It’s been a while since I wrote about buying and playing a new board game with my (now) five year-old son; we’ve been playing a lot of Rhino Hero Super Battle and getting into scavenger hunts – but that’s a future article. He’s learning to read at the moment, and that opens up all kinds of new avenues for fun gaming, but right now we’re still mostly at sounds and simple, common words. That leaves us in a weird sort of limbo where we’re trying to find games that still don’t really require reading but also are fun and engaging enough to play that he won’t get bored with them too quickly.
And on top of that, we have to manage a new challenge: My son does not care for losing. [Ed: A surprisingly high number of adult gamers feel similarly] Or any struggle, really – he’ll tend to get bored and want to stop playing when the going gets tough and he thinks he’s losing. Which, extremely same, but also means that we need to find games that aren’t quite so adversarial while we slowly help him work through the experience of finding out that losing sucks but you have to keep playing until the game is over.
On our most recent trip to the local game store, my son picked HABA’s Snail Sprint! for us to pick up and play. He doesn’t have a particular affinity for snails but I think he was attracted to the game’s metal tin container. In Snail Sprint!, players race snails in a semi-collaborative, semi-competitive way. At the start of the game, each player receives a card with three colored snails on it, corresponding to three of the six colored snail pieces that come in the box. As a player, your job is to get those three snails across the finish line and onto the podium, in any order. You score 3 points if your card has a snail that finishes in first place, 2 if you have a second-place snail, and 1 if you have a third-place snail. You score 0 for a snail that doesn’t make the podium and so ties are possible.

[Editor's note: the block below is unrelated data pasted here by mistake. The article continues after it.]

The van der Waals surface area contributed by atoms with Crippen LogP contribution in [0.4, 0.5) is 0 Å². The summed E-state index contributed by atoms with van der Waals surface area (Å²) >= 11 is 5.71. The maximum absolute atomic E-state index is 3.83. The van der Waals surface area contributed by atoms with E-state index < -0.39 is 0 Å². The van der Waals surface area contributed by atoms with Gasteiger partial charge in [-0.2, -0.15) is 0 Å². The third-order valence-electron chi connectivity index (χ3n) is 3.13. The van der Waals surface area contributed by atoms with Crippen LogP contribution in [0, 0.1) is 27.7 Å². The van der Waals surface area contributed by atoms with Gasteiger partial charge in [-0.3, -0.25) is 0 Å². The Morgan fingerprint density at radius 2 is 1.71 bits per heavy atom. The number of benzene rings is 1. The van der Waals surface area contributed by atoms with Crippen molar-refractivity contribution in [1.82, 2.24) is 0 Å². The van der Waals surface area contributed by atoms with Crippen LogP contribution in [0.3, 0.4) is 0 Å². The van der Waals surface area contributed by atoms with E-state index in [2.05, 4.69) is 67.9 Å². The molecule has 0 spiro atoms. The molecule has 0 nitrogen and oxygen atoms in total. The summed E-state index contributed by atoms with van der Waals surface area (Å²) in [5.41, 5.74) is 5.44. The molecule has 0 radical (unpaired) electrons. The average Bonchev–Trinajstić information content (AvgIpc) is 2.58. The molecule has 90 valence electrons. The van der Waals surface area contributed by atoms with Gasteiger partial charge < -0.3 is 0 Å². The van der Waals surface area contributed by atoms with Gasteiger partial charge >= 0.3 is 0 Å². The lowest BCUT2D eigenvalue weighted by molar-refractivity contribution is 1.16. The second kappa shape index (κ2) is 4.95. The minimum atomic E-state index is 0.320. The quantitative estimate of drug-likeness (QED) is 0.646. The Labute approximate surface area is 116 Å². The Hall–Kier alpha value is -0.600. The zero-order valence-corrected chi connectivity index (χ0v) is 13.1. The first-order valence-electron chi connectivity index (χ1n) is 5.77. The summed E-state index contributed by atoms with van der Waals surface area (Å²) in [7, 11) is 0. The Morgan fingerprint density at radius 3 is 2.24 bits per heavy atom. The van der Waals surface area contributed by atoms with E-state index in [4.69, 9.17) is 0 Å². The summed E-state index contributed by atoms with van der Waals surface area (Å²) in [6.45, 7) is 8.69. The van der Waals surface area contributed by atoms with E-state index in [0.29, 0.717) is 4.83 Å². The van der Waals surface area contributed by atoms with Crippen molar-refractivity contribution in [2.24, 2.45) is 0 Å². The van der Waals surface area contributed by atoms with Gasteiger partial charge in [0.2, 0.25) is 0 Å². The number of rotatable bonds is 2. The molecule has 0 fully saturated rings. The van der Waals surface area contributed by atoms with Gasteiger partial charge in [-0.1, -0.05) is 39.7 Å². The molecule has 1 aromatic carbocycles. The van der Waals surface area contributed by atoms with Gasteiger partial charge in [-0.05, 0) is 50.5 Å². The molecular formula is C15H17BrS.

Players move snails around the table by rolling a pair of dice that have faces corresponding to each of the six snail colors. Each time they roll, the player picks one of the two colors they rolled, take the snail corresponding to that color, and move them to the next space on the track matching the other color rolled (a track space may have multiple colors). This is really the only point in the game where decisions are made – players must work to advance their snails (and only their snails), while ideally not giving up which snails are on their ticket. It’s basically like betting on horses, only with snails and you can control the snail horses.
The metal box for the game was something I initially felt was A Bit Much but actually turned out to be relevant to the game itself. One of the more clever conceits visually is that the game’s board wraps around the sides of the box – which you can rotate to mix up the game’s board. As play progresses, the snails – which have magnets embedded in them – travel along the outside of the box as well. The whole thing is pretty fun but will likely mean your kid standing on a chair to reach those spots if you’re playing on a kitchen table so just be ready for that.
Conceptually, the game can be a bit difficult for a four year-old to understand in its base state. You *could* simplify it to just rolling to get through the track first if you needed a version of this game that’s super-simple – pushing a snail to whatever the next color space you roll on a single die will certainly work as a way to do a quick, boring game with no decisions. Beyond that, the tough part is getting the kid to understand that they need to push the three snails on their card, and do so regularly. There’s a little bit of strategy involved in that you can “trap” a snail in place by moving onto them; a snail can’t move if it has another snail on top of it and snails can pile up high. But the core learning opportunity here is largely helping them understand the central mechanic of pushing their three snails toward the finish line and how to connect the dots of “roll a purple and an orange, figure out which of those you have and move them to the next spot of the other color.”
Snail Sprint! is an interesting game with some cool visual aspects but my son wasn’t terribly interested in playing it more than once or twice. There are other games we’ve played that he wants to come back to more often and we may look at revisiting Snail Sprint! in a future when he’s a bit more able to grasp the game’s core concept. It’s fun enough but tactically simple and so the replayability on it seems a bit lower than some of the other games I’ve covered. Still, our initial plays were fun and he’s bound to tire of Rhino Hero Super Battle at some point and I anticipate our return will go well.
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